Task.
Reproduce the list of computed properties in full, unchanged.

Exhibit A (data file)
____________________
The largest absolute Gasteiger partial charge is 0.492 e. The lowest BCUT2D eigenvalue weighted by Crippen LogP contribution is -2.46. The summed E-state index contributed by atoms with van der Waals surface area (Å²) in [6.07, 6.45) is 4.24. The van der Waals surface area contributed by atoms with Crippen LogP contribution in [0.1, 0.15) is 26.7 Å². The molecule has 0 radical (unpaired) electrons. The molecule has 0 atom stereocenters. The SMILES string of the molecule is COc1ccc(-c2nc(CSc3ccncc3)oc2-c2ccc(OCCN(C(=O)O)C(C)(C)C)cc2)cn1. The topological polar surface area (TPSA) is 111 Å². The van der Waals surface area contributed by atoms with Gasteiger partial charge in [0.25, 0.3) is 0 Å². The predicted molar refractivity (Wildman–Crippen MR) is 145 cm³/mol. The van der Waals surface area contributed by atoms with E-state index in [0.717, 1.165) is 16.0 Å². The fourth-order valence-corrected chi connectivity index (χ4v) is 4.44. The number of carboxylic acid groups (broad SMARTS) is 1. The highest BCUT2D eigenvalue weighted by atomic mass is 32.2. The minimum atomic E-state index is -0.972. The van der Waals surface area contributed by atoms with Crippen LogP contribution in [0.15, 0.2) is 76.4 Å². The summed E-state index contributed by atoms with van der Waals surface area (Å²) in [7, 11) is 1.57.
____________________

The largest absolute Gasteiger partial charge is 0.492 e. The lowest BCUT2D eigenvalue weighted by Crippen LogP contribution is -2.46. The summed E-state index contributed by atoms with van der Waals surface area (Å²) in [6.07, 6.45) is 4.24. The van der Waals surface area contributed by atoms with Crippen LogP contribution in [0.1, 0.15) is 26.7 Å². The molecule has 0 radical (unpaired) electrons. The molecule has 0 atom stereocenters. The SMILES string of the molecule is COc1ccc(-c2nc(CSc3ccncc3)oc2-c2ccc(OCCN(C(=O)O)C(C)(C)C)cc2)cn1. The topological polar surface area (TPSA) is 111 Å². The van der Waals surface area contributed by atoms with Gasteiger partial charge in [0.25, 0.3) is 0 Å². The predicted molar refractivity (Wildman–Crippen MR) is 145 cm³/mol. The van der Waals surface area contributed by atoms with E-state index in [0.717, 1.165) is 16.0 Å². The fourth-order valence-corrected chi connectivity index (χ4v) is 4.44. The number of carboxylic acid groups (broad SMARTS) is 1. The highest BCUT2D eigenvalue weighted by atomic mass is 32.2. The minimum atomic E-state index is -0.972. The van der Waals surface area contributed by atoms with Crippen LogP contribution in [0.15, 0.2) is 76.4 Å². The summed E-state index contributed by atoms with van der Waals surface area (Å²) in [7, 11) is 1.57.